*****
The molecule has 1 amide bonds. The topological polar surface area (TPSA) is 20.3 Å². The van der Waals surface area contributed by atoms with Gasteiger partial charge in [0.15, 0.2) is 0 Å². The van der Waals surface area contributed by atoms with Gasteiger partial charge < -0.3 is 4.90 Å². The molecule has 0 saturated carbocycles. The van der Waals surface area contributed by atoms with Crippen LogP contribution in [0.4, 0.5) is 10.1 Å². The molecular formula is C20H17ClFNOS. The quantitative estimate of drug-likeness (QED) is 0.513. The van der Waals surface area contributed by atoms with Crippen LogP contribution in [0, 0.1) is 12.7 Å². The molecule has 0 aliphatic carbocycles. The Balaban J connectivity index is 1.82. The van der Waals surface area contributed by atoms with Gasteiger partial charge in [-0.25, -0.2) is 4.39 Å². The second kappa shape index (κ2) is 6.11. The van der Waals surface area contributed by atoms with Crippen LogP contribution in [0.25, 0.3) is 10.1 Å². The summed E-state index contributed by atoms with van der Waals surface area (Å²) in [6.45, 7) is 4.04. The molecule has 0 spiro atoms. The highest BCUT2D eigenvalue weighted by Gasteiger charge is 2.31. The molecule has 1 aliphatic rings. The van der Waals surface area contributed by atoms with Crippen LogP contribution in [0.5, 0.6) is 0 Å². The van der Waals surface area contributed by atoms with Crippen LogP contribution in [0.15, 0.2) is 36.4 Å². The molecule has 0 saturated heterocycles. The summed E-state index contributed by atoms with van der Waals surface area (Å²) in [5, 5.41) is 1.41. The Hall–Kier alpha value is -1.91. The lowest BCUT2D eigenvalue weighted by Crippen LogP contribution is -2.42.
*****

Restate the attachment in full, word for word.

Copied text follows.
The molecule has 1 amide bonds. The topological polar surface area (TPSA) is 20.3 Å². The van der Waals surface area contributed by atoms with Gasteiger partial charge in [0.15, 0.2) is 0 Å². The van der Waals surface area contributed by atoms with Gasteiger partial charge < -0.3 is 4.90 Å². The molecule has 0 saturated carbocycles. The van der Waals surface area contributed by atoms with Crippen LogP contribution in [0.4, 0.5) is 10.1 Å². The molecular formula is C20H17ClFNOS. The quantitative estimate of drug-likeness (QED) is 0.513. The van der Waals surface area contributed by atoms with Crippen LogP contribution in [0, 0.1) is 12.7 Å². The molecule has 0 aliphatic carbocycles. The Balaban J connectivity index is 1.82. The van der Waals surface area contributed by atoms with Gasteiger partial charge in [-0.25, -0.2) is 4.39 Å². The second kappa shape index (κ2) is 6.11. The van der Waals surface area contributed by atoms with Crippen LogP contribution in [0.25, 0.3) is 10.1 Å². The summed E-state index contributed by atoms with van der Waals surface area (Å²) in [6.45, 7) is 4.04. The molecule has 0 spiro atoms. The highest BCUT2D eigenvalue weighted by Gasteiger charge is 2.31. The molecule has 1 aliphatic rings. The van der Waals surface area contributed by atoms with Crippen LogP contribution in [0.5, 0.6) is 0 Å². The van der Waals surface area contributed by atoms with Crippen LogP contribution in [0.15, 0.2) is 36.4 Å². The molecule has 0 saturated heterocycles. The summed E-state index contributed by atoms with van der Waals surface area (Å²) in [5, 5.41) is 1.41. The Hall–Kier alpha value is -1.91. The lowest BCUT2D eigenvalue weighted by Crippen LogP contribution is -2.42.